Wiman’s Rites

How one of America’s most prominent poets returned to the God of his West Texas youth.
Photograph by Jeff Sciortino

The entrance to the glass palace of poetry is tucked back in a serene courtyard, concealed from the slushy Chicago street, overseen by small, evenly spaced trees. Most monthlies dedicated to a noncommercial art form are not housed amid such tasteful grandeur—the abstract mural in the lobby, the two-story book wall, the acoustically ideal performance space—but Poetry magazine is special. Special because it has been around for a century and has published the likes of W. H. Auden, Sylvia Plath, and T. S. Eliot. And special because in 2002, Ruth Lilly, the lone heir to a pharmaceutical fortune, donated a reported $185 million to the magazine’s foundation, dramatically upgrading what had been a modest operation. They have to buzz you in.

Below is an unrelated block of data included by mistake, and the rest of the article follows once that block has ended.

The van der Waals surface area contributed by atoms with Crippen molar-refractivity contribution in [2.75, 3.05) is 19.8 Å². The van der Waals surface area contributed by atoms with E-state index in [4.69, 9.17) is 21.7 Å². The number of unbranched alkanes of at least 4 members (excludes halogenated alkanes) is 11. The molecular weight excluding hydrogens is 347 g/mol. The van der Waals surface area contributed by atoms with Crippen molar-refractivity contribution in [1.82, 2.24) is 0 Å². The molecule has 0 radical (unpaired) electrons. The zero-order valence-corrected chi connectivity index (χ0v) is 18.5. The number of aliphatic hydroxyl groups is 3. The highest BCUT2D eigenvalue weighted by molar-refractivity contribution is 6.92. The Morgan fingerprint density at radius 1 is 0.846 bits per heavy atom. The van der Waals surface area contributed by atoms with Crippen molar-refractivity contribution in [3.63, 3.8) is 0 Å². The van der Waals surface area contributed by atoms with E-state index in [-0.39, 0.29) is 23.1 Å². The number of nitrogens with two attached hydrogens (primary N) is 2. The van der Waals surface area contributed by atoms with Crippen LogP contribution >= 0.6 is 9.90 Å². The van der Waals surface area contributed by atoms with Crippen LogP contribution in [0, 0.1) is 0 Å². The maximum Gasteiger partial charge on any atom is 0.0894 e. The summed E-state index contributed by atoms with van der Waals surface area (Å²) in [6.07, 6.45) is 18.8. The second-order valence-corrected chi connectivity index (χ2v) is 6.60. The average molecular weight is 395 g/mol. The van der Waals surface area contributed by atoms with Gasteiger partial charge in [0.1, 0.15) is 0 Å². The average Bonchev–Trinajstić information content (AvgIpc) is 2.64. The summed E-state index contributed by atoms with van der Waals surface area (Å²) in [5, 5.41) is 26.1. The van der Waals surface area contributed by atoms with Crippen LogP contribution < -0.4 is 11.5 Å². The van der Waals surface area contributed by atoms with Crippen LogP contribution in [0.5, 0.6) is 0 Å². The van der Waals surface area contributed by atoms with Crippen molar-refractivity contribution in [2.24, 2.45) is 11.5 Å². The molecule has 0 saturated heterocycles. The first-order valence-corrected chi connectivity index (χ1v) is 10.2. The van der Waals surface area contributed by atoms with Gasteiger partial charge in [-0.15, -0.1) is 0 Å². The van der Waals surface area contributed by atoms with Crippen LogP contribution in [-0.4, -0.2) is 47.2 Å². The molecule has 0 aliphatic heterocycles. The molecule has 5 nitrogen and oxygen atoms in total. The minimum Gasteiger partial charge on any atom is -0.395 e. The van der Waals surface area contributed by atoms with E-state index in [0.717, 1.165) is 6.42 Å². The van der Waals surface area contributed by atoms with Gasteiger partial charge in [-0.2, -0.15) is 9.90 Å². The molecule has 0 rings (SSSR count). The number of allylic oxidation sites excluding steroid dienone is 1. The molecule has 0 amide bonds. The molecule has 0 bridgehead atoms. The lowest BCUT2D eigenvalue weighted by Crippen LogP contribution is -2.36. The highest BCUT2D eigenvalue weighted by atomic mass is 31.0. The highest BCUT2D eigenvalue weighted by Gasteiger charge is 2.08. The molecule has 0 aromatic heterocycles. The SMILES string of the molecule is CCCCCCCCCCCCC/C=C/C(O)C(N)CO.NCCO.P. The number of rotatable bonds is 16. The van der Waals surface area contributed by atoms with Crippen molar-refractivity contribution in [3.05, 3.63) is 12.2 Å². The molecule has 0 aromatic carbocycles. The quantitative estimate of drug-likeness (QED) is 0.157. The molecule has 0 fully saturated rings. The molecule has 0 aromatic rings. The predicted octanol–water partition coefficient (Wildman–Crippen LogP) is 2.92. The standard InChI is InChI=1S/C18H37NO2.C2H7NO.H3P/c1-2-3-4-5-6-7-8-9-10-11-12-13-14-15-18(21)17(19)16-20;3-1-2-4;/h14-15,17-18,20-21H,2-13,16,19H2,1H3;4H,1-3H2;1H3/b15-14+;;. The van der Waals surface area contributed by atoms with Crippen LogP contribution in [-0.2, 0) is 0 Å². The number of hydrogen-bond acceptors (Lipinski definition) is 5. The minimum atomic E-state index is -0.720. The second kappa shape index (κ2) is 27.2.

Christian Wiman is king here, though not for much longer. He’s been the magazine’s editor for a full decade and in that time has tripled the circulation to 30,000, picking up a couple of National Magazine Awards along the way. Each year he and his staff winnow down more than 100,000 hopeful submissions to the 300 or so worthy of Poetry’s pages. Lilly’s largesse allows the foundation to award generous fellowships to gifted young poets and neglected older ones and to send correspondents to far-flung locales. Right now, they’re compiling examples of a unique form of traditional, anonymous poetry written by women in Afghanistan. Such a project would not have been possible before.   

Wiman jokes that this was his first real job, the sweet spot he landed in after a peripatetic early adulthood that took him far from his West Texas childhood and saw him uprooted forty times in fifteen years. He absorbed new landscapes and languages,

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